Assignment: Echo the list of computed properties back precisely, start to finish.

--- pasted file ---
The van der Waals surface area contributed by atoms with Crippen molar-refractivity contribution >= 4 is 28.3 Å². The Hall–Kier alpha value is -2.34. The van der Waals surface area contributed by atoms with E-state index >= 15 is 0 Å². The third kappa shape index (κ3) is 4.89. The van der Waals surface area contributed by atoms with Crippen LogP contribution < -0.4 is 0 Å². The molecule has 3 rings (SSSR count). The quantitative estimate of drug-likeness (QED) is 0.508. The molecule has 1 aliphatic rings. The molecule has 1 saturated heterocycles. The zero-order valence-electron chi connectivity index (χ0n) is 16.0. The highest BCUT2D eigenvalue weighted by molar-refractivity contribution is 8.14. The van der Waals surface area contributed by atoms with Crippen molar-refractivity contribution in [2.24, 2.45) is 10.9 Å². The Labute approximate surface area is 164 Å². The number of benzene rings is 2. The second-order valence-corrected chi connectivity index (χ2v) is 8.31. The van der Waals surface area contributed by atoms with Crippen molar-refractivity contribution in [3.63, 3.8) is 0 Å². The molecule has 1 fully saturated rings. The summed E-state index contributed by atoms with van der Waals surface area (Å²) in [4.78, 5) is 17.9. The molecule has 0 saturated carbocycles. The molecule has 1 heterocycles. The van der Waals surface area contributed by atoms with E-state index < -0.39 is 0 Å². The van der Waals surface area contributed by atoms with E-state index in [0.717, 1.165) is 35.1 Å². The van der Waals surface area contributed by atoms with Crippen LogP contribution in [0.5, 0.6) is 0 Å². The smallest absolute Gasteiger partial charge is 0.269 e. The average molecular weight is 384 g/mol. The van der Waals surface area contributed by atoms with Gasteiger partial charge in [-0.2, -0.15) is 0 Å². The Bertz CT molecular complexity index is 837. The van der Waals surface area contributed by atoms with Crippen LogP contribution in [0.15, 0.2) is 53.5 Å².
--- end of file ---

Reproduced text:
The van der Waals surface area contributed by atoms with Crippen molar-refractivity contribution >= 4 is 28.3 Å². The Hall–Kier alpha value is -2.34. The van der Waals surface area contributed by atoms with E-state index >= 15 is 0 Å². The third kappa shape index (κ3) is 4.89. The van der Waals surface area contributed by atoms with Crippen LogP contribution < -0.4 is 0 Å². The molecule has 3 rings (SSSR count). The quantitative estimate of drug-likeness (QED) is 0.508. The molecule has 1 aliphatic rings. The molecule has 1 saturated heterocycles. The zero-order valence-electron chi connectivity index (χ0n) is 16.0. The highest BCUT2D eigenvalue weighted by molar-refractivity contribution is 8.14. The van der Waals surface area contributed by atoms with Crippen molar-refractivity contribution in [2.24, 2.45) is 10.9 Å². The Labute approximate surface area is 164 Å². The number of benzene rings is 2. The second-order valence-corrected chi connectivity index (χ2v) is 8.31. The van der Waals surface area contributed by atoms with Crippen molar-refractivity contribution in [3.63, 3.8) is 0 Å². The molecule has 1 fully saturated rings. The summed E-state index contributed by atoms with van der Waals surface area (Å²) in [4.78, 5) is 17.9. The molecule has 0 saturated carbocycles. The molecule has 1 heterocycles. The van der Waals surface area contributed by atoms with E-state index < -0.39 is 0 Å². The van der Waals surface area contributed by atoms with E-state index in [0.717, 1.165) is 35.1 Å². The van der Waals surface area contributed by atoms with Crippen LogP contribution in [0.5, 0.6) is 0 Å². The smallest absolute Gasteiger partial charge is 0.269 e. The average molecular weight is 384 g/mol. The van der Waals surface area contributed by atoms with Gasteiger partial charge in [-0.2, -0.15) is 0 Å². The Bertz CT molecular complexity index is 837. The van der Waals surface area contributed by atoms with Crippen LogP contribution in [0.15, 0.2) is 53.5 Å².